Slovakia’s fragmented post-election scene raises concerns in Prague
The outcome of Slovakia’s general elections over the weekend, which left the established parties badly weakened and opened the door to several newcomers including a far-right party, has evoked concern in the Czech Republic. Politicians in Prague point out that the fragmented post-election scene will make it hard, if not impossible, to form a stable government.
“In 2016 Europe faces major challenges and we need to be able to reach agreement on key issues, both within the Visegrad Four and within Europe. For that one needs stable governments and forming a stable government in Slovakia under the present circumstances will not be easy.”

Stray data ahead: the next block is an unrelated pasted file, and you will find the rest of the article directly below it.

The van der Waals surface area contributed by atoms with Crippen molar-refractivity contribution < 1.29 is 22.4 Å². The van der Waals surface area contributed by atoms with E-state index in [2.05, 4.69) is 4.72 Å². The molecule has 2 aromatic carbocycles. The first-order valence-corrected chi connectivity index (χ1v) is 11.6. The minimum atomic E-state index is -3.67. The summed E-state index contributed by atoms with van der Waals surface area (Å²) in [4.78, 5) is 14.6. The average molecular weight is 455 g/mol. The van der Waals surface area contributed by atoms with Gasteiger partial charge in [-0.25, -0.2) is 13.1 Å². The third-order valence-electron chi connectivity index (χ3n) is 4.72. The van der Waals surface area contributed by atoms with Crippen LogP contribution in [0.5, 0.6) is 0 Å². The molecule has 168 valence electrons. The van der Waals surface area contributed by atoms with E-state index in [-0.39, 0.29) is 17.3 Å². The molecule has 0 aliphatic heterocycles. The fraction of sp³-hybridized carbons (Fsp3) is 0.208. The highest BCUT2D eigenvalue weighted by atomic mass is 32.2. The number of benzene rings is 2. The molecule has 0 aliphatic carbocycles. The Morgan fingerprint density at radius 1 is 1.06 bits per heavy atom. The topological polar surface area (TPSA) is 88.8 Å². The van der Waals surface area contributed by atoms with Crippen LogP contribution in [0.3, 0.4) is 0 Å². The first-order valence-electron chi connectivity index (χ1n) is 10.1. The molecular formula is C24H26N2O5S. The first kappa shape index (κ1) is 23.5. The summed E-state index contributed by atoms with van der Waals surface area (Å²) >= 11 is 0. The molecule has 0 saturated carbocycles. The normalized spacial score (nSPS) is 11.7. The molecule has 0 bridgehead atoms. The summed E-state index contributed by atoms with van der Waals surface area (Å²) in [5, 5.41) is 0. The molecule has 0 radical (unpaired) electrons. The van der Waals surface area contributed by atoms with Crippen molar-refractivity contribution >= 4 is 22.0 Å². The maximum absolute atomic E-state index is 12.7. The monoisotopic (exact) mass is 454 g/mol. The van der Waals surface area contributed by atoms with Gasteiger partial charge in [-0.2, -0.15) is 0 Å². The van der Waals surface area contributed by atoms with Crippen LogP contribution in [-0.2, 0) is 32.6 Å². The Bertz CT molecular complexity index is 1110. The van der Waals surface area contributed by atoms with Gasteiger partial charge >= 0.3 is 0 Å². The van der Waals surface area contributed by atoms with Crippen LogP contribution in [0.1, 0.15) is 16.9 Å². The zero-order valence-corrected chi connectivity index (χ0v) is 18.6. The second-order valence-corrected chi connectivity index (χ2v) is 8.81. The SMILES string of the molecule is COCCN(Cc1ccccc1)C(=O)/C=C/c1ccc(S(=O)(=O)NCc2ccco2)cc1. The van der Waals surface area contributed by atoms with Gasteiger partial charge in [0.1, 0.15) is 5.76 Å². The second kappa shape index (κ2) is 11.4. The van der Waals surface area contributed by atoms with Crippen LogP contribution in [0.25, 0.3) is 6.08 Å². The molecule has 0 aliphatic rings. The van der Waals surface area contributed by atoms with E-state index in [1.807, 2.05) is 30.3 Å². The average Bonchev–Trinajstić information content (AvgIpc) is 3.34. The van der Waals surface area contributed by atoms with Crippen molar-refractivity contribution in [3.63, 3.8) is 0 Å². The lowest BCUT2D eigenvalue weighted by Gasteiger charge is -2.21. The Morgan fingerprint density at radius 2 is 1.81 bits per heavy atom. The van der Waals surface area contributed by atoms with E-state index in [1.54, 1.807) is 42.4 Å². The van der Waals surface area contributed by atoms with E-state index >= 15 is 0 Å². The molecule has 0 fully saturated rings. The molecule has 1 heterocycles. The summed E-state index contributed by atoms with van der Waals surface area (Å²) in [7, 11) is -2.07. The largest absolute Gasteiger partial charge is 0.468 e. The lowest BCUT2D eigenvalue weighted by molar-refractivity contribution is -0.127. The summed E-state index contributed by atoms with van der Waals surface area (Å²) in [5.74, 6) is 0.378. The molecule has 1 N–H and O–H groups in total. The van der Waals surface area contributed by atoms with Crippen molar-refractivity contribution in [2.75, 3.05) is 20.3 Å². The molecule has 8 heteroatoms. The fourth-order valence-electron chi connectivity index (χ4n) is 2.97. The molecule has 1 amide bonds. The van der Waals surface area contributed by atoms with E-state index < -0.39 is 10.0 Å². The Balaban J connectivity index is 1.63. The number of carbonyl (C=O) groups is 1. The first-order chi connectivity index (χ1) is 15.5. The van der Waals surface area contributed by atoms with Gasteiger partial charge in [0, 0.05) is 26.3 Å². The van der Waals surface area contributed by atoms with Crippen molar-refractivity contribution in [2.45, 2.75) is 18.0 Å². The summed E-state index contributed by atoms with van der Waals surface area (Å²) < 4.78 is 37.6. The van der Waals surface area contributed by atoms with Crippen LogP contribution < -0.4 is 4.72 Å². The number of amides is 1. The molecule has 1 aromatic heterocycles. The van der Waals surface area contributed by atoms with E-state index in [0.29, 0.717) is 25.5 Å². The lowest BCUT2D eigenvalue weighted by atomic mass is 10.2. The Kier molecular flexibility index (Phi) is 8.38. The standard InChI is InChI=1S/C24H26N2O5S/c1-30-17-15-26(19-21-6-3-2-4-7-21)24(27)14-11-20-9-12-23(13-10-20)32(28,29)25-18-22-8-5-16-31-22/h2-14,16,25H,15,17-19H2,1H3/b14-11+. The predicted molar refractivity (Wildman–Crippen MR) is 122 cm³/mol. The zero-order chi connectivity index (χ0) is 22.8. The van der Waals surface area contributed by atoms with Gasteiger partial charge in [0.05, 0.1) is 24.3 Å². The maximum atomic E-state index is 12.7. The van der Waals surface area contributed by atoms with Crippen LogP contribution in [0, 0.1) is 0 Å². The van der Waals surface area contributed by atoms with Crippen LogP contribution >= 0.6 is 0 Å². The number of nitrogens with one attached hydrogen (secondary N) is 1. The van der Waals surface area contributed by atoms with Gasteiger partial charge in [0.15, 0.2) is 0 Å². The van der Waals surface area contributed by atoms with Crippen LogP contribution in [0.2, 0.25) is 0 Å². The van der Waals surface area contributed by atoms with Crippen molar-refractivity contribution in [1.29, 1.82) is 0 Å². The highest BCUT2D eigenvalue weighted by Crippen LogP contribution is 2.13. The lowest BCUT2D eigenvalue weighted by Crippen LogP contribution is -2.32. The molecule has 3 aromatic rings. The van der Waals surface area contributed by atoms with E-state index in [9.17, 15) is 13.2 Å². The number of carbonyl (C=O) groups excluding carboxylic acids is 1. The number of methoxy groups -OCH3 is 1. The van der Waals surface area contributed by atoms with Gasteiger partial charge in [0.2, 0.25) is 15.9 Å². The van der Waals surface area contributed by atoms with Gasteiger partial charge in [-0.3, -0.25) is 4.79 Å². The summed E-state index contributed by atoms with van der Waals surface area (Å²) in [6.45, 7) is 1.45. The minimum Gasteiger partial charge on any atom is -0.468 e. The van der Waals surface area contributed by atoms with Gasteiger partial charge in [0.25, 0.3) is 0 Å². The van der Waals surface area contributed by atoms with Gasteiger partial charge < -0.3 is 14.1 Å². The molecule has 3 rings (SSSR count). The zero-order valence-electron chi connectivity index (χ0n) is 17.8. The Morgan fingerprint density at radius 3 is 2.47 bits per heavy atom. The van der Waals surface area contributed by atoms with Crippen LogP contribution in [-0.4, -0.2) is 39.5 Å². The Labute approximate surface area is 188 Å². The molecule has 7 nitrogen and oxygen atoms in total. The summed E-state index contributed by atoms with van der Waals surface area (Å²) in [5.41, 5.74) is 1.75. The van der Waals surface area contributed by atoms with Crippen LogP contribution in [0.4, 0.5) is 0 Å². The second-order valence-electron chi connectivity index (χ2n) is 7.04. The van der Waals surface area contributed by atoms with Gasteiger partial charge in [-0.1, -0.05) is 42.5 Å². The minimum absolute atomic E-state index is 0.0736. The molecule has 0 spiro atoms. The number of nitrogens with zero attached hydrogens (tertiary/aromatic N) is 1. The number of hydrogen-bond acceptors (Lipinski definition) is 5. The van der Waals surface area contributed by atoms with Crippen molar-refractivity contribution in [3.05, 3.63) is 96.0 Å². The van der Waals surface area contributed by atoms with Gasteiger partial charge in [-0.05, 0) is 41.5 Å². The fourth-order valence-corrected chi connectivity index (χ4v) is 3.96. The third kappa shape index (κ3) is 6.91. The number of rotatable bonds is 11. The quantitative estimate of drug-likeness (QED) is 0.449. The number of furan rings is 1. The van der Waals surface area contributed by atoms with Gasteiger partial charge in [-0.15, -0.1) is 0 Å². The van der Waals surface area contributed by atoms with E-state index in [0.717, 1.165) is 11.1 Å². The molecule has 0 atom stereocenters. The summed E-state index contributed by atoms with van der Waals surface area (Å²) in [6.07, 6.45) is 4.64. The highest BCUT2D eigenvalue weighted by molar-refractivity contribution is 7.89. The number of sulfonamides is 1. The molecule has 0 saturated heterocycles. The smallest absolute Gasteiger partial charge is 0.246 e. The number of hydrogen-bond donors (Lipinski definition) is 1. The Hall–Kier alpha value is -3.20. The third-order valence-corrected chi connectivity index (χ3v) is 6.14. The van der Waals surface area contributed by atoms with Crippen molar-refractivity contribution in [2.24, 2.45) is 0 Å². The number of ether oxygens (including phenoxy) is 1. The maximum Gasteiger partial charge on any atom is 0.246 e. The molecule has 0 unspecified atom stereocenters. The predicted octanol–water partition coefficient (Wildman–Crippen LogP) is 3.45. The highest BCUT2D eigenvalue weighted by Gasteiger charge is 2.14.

The head of the Czech Christian Democrats, Deputy Prime Minister Pavel Bělobrádek voiced the widespread concern of politicians in Prague over the unexpected gains of Kotleba’s far right grouping.
“This marks a rise of nationalist and I would even say semi-fascist parties which is not good news.”
Czech politicians have wished Slovakia success is forming a stable administration, but skepticism abounds and there are fears that the outcome of the Slovak elections could seriously complicate future negotiations both within Visegrad, which the Czech Republic currently presides over, and within the EU. Analysts say Slovakia’s far-right groups capitalized on the anti-immigration rhetoric of the mainstream parties, particularly that of Prime Minister Robert Fico – and that is seen as a warning to politicians in the Czech Republic where some of the established parties have recently indulged in similar practices.